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The OB Fire Departments Settle EEOC Age Discrimination Suit

Fire Departments, Town, and Villages to Pay $279,600 in Lost Pension Funds

The U.S. Equal Employment Opportunity Commission announced on Sept. 20, that the Oyster Bay Fire Department has agreed to settle a class age discrimination lawsuit brought by them. The OBFD No. 1; the Atlantic Fire Company No. 1; the Town of Oyster Bay; and the villages of Oyster Bay Cove; Laurel Hollow; Mill Neck and Cove Neck – that they serve – will pay at least 31 firefighters lost pension money totaling $279,600 and provide increased monthly pension amounts going forward to several firefighters – with $20 a year added for active service – to a cap of $800 a month in pension funds.

The change is because there was a cut off at age 62 and firefighters couldn’t accrue over that age. “We have members over that age and they are still doing active duty,” said Atlantic Steamer Fire Chief Ty Jimenez. There is no actual retirement age.

This type of suit has happened and been settled favorably before, in Bayville and in other areas of New York State. The EEOC’s suit had alleged that the defendants refused to let volunteer firefighters over age 62 accrue credit toward a “length of service award” (LOSAP), the equivalent of a retirement pension, because of their age. As a result, senior firefighters lost pension amounts after they turned 62, in violation of the Age Discrimination in Employment Act (ADEA), a federal law that protects workers age 40 and older from age discrimination. The EEOC filed suit in the U.S. District Court for the Eastern District of New York, Civ. No 09-3297, after first attempting to reach a prelitigation settlement through its conciliation process.

“The system in effect penalized older firefighters because of their age, and that was simply illegal,” said EEOC Regional Attorney Elizabeth Grossman. “We welcome the decision to settle this case in a way that ensures that these brave firefighters, who do heroic work, do not receive different retirement benefits simply because of their age.”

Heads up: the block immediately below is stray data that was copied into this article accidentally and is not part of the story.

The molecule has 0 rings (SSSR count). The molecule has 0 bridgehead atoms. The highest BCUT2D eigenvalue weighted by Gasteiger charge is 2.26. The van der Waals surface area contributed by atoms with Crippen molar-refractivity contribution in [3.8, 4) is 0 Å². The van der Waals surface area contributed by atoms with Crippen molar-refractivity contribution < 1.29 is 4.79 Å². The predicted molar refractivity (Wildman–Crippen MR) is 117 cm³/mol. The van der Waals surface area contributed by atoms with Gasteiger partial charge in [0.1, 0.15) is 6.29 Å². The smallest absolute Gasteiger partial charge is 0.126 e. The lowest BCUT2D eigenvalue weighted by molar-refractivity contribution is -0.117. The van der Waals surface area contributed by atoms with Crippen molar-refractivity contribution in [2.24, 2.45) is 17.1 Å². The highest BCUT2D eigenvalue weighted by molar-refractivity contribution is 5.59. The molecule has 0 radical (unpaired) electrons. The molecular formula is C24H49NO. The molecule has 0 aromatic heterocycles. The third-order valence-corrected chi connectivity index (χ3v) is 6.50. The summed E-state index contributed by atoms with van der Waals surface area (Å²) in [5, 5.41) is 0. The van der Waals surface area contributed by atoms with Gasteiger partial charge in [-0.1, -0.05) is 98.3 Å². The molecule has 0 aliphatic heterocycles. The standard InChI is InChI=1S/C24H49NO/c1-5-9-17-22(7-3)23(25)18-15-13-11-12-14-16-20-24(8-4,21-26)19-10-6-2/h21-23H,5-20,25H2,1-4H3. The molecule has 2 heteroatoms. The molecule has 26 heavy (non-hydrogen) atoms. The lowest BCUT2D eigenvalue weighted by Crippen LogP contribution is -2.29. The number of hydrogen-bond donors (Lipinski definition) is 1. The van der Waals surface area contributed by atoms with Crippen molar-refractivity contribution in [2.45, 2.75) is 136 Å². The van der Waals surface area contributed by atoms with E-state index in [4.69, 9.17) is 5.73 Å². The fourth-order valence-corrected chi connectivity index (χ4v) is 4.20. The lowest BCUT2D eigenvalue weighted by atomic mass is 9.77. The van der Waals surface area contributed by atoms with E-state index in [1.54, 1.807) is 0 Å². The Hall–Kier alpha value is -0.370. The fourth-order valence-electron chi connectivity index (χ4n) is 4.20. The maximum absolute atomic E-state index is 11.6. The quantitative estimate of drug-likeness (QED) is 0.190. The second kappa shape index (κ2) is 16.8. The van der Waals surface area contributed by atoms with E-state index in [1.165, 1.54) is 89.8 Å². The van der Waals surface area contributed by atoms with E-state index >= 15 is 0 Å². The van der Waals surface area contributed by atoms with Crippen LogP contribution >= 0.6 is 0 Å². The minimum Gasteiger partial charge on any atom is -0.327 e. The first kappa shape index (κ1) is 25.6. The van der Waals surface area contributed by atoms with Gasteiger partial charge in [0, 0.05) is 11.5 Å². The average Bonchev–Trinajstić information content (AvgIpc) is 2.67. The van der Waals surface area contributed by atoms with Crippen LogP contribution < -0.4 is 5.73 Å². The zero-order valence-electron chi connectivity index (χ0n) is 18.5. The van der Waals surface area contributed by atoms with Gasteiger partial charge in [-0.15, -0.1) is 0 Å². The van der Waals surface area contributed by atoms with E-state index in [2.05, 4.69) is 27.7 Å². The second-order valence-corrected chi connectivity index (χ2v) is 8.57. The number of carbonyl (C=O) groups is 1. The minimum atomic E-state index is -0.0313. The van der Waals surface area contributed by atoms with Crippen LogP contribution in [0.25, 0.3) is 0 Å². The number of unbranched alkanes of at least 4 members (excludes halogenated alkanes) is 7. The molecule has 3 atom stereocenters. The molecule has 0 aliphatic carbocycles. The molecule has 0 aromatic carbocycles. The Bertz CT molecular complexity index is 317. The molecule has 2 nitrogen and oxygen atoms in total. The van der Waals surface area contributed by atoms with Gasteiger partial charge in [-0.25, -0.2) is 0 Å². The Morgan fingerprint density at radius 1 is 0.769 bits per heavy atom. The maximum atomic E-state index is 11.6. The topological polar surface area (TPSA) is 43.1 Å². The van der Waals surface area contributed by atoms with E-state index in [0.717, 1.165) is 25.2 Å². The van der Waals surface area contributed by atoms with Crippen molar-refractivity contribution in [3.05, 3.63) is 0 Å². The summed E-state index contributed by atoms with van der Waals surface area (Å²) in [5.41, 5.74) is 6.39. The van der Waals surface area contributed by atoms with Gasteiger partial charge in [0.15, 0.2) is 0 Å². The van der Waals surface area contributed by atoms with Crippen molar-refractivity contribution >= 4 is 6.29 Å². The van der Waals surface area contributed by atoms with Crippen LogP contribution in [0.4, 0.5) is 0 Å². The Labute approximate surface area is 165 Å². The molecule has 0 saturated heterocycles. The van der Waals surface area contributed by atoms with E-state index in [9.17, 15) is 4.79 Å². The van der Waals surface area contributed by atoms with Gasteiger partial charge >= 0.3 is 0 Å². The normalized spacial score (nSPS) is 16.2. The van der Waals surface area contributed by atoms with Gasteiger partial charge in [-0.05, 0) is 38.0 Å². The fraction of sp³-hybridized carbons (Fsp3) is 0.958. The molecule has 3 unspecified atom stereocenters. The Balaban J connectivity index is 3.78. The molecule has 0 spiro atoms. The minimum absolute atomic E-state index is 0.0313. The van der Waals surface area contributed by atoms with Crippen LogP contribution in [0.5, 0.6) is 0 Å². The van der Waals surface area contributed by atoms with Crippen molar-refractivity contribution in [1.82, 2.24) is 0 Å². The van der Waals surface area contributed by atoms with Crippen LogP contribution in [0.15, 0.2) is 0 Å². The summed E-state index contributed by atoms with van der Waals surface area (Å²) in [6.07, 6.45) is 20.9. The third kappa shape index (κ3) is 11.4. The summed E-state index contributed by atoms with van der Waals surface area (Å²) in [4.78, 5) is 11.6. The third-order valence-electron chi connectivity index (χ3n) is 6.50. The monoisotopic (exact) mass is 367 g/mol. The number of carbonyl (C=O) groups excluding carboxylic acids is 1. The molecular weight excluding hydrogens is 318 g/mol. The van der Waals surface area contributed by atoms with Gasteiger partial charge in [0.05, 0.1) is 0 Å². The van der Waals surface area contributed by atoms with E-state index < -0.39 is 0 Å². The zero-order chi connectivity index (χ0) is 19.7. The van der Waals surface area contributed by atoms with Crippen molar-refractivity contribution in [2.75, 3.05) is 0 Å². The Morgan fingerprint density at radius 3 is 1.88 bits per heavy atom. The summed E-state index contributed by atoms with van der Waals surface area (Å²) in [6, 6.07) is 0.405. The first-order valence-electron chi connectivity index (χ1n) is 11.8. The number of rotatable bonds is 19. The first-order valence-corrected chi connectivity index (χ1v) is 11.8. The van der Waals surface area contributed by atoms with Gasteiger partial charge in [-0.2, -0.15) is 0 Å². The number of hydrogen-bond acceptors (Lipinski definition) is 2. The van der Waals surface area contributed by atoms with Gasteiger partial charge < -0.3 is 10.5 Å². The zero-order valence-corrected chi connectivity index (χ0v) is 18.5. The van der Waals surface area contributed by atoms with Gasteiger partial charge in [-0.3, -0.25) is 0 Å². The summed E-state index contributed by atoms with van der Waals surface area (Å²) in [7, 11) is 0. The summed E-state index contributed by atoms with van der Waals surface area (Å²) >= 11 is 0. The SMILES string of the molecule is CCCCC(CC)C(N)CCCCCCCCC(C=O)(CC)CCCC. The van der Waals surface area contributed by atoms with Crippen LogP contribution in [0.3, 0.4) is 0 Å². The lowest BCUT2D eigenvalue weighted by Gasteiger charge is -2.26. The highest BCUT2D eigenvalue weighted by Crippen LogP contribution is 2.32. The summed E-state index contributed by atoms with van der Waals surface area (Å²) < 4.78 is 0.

Sunu P. Chandy, EEOC trail attorney in New York added, “This case should remind all employers, including municipal employers, that federal law prohibits targeting older workers for discriminiatory treatment, including in relation to pensions or retirement benefits.” The EEOC enforces federal laws banning workplace discrimination.

Length of Service Awards

Town Councilman Anthony D. Macagnone recently attended the Atlantic Steamer Fire Company No. 1 Celebration of 50 Years of Service for Frank Maiorana Sr. and Ex-Chief Richard Niznik. The celebration took place at the Atlantic Steamer Headquarters in Oyster Bay.

“They are both active in the department,” Atlantic Steamer Fire Chief Ty Jiminez said. “Very much so.”

At the same time, Councilman Macagnone was sworn in as an honorary company member by Raymond Hornosky, who is a 61-year-member himself of the Atlantic Steamer Fire Company.

“Members stay in the department for a long time. We have a point system they have to abide by, but it is a graduated scale. The longer you serve, the less you do – [in terms of physical activity and coming in harm’s way]. There are three classes, A,B and C, based on abilities and what you are able to do on a day-to-day basis. Class A is the interior firefighting, they are going into buildings. The Class B members are working on the fireground but not going into the building. Class C are doing desk work and handling traffic, but not getting into harm’s way in a fireground. But they help with car accidents and protecting the perimeter on a fireground – to be sure people should not be where they are not supposed to go.” On the increased pension amounts to be paid, there is a cap to the total benefit of $800 a month that retirees achieve. They accrue $20 a month for every year active – with that cap of $800.

Chief Jimenez said, “I’m happy it is over. It’s been a long time. We’ve been talking about it for close to five years. We wanted to put it behind us as quickly as possible, but there are so many working parts of the law – it didn’t happen as fast as I and other people would have liked, but I am happy it is a closed book.”

The lawsuit and the recent pressure put on the district by the villages to join as one group was part of the scenario, but the suit has changed some issues to benefit the villages.

Mr. Jimenez said, “We used to contract with the villages yearly. As part of the settlement the town has more representation on the new fire board formed with the villages and the town – with the town having more weight because it handles more of the contract cost. We will be now renewing contracts every five years. The thought is that the villages can budget their costs better rather than having yearly surprises or going through the exercise yearly.”

As for the perceived benefits of incorporating the two companies into one, Chief Jimenez said, “We are still open to working with OB Company No. 1 on ways to cut costs and save money. We are willing to work with them to see how we can save the district money.”

It should be mentioned that Chief Jimenez, as the other volunteer firefighters, serve without pay. That includes going out to help in hurricanes or during snowstorms or power outages, when their families may need their help too. Being a firefighter means taking on a 24/7, job 365 days a year.